The MJKO Team volunteered at the Annual Community Police Liaison Committee – 14 Division Open House last Saturday. The fun we had was captured perfectly in the pictures taken by MJKO volunteer Vasiliy Ryabykh.

Toronto Police 14 Division Annual Open House

It's National Coaches Week!

From September 16-24, 2023, Canada will observe National Coaches Week to recognize coaches' significant positive influence on athletes and communities. We are delighted to announce that our Co-Founder, Ibrahim Kamal, received a VIP BlueJays experience and $500 last Saturday, courtesy of the Coaches Association of Ontario. Coach Ibrahim was among 14 coaches from various sports in Ontario recognized as outstanding coaches. We are proud of his achievement and grateful for his contribution to our community.

Congratulations to Ibrahim and the other 13 coaches listed below.

Hans Schroeder, Jozo Weider Race Club, Blue Mountain
Rebecca Turrill, Tillsonburg Ringette Association, Tillsonburg
John Ahlstedt, Robert Land Academy, Wellandport
Robert Studer, Archery 2 You Archery Centre, Oshawa
Amy Wilson, University of Waterloo, Indigenous Team Ontario, Milton
Ibrahim Kamal, MJKO Boxing, Toronto
Mark Peltier, Badminton Warriors of Mnidoo Mnising, Manitoulin Island
Oswald Jones, Rising Star Cricket, Brampton
Mary Munroe, South East Trillium Hunter Jumper Association, Gananoque
Chris Finner, St. Michael Catholic High School, Kemptville
Stacy Ganogiannis-Reid, East York Collegiate Institute, Toronto
Spencer Robinson, Toronto Inner-City Rugby Foundation (TIRF), Toronto – Susan Kitchen Trailblazer Award
Myma Okuda-Rayfuse, Leander Boat Club & McMaster University, Hamilton – Hydro One Safe Play Award
Grandmaster Young Su Choung, Young Choung Taekwondo Academy, Vaughan & Toronto – Andy Higgins Lifetime Achievement Award

We encourage you to join the #thankscoach movement and take a moment this week to send a note expressing gratitude to a coach who has positively impacted your life. Use the hashtag #ThanksCoach and tag MJKO_Boxing and Coaches Ontario.

Ontario Excellence Award Winner, Ibrahim Kamal.

In August, Damon "Fast Feet" Fabrizi competed in the 3000 meters, 1500 meters, and 800 meters at York University. His impressive performances made the MJKO family proud. He earned second place in the 3000 meters with a time of 10 minutes and 46 seconds, and in the 1500 meters, he completed the race in 5 minutes and 12 seconds. He also won the 800-meter race, although his official time has yet to be announced. We admire Damon's dedication to always striving to be his best and feel very proud of him.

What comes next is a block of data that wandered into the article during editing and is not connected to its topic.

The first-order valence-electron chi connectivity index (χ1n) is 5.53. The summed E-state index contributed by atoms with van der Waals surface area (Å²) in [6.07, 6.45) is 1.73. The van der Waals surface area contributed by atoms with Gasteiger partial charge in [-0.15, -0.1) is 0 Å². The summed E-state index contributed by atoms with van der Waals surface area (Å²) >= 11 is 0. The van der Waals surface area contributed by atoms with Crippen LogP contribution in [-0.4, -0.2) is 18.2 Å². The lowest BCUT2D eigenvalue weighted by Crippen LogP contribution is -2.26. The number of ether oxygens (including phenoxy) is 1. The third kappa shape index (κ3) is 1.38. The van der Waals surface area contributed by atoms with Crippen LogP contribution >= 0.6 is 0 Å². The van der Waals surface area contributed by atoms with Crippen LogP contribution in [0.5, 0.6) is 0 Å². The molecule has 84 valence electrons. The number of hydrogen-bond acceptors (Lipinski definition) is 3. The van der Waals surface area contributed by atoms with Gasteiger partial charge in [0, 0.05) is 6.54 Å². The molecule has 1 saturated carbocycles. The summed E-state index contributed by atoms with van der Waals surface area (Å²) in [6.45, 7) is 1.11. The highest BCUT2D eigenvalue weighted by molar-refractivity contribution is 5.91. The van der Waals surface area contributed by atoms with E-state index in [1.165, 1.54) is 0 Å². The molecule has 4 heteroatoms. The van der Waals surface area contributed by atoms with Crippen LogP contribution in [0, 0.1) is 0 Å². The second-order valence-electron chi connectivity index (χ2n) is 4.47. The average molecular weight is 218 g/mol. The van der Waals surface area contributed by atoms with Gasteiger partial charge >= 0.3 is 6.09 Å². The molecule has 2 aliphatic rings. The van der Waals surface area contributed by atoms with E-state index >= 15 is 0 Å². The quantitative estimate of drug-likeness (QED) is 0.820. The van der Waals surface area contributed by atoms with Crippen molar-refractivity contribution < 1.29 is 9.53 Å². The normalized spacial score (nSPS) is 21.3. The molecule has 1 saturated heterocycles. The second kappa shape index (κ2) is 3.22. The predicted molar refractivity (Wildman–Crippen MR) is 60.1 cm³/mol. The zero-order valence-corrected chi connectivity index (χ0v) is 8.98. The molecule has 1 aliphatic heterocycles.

"Fast Fabrizi" Wins Again!

To conclude, my four months of personal growth has taught me that we tend to forget or suppress challenging experiences as time passes. Although I had gone through the recovery process previously with my spinal surgery in 2009, I had overlooked the difficulties found on the road to recovery. Fortunately, I had a fantastic support team throughout both surgeries, including Jason from the Centre for Sports and Recreation Medicine, my surgeon, Dr. K Wayne Marshall, his nurse Hanna and office manager Elizabeth, my local pharmacist, and my family.

Kuthula and Lionheart have been helping me out part-time at the MJKO Champion Centre gym, taking on all the heavy lifting. Volunteer Vasiliy demonstrates all the exercises and techniques I cannot do with my ACL brace. Elena is always a positive presence and ready to assist in any way, even with mopping the floors.

Finally, Ibrahim has been my unwavering support for the past four months. He has brought laughter to my days and ensured I was well-fed and had everything I needed for a speedy recovery. He has been my strongest ally and biggest fan, and I love him to the moon and back.

Have you heard the saying,

"You must go slow to go fast"?

I now understand its meaning. As someone who tends to rush things, I realized that taking the time to heal is crucial for progress. It can be tough to hold back when you’re eager to start, but listening to your body will lead to more pain-free days and moments of happiness.

Therefore, my new motto is "Go slow to go fast."

This mantra can be applied to various aspects of our lives. Please feel free to use it, as it has helped me and may also be helpful to others. We will share our October schedule in the upcoming weeks, so stay tuned.

Lots of love,
Coach Miranda


Together we are getting kids moving, dreaming the big dream and understanding the value of volunteerism.  To learn more about volunteer opportunities with Mentoring Juniors Kids Organization (MJKO) or to donate please visit http://www.mjko.ca